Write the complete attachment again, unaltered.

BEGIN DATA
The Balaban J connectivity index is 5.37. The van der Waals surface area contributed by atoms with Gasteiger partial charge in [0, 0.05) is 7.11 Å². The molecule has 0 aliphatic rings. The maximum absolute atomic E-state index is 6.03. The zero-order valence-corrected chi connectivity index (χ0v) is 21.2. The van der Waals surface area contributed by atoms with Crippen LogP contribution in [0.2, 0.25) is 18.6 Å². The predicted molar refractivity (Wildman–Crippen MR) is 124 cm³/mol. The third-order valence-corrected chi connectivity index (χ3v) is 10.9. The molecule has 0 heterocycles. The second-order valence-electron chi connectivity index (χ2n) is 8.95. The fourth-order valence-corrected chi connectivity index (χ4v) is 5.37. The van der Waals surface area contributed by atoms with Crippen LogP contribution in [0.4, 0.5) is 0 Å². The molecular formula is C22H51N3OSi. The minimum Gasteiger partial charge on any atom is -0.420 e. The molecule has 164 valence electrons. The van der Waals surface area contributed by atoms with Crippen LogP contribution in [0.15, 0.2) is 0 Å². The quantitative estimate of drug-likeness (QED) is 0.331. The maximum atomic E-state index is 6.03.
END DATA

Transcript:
The Balaban J connectivity index is 5.37. The van der Waals surface area contributed by atoms with Gasteiger partial charge in [0, 0.05) is 7.11 Å². The molecule has 0 aliphatic rings. The maximum absolute atomic E-state index is 6.03. The zero-order valence-corrected chi connectivity index (χ0v) is 21.2. The van der Waals surface area contributed by atoms with Crippen LogP contribution in [0.2, 0.25) is 18.6 Å². The predicted molar refractivity (Wildman–Crippen MR) is 124 cm³/mol. The third-order valence-corrected chi connectivity index (χ3v) is 10.9. The molecule has 0 heterocycles. The second-order valence-electron chi connectivity index (χ2n) is 8.95. The fourth-order valence-corrected chi connectivity index (χ4v) is 5.37. The van der Waals surface area contributed by atoms with Crippen LogP contribution in [0.4, 0.5) is 0 Å². The molecular formula is C22H51N3OSi. The minimum Gasteiger partial charge on any atom is -0.420 e. The molecule has 164 valence electrons. The van der Waals surface area contributed by atoms with Crippen LogP contribution in [0.15, 0.2) is 0 Å². The quantitative estimate of drug-likeness (QED) is 0.331. The maximum atomic E-state index is 6.03.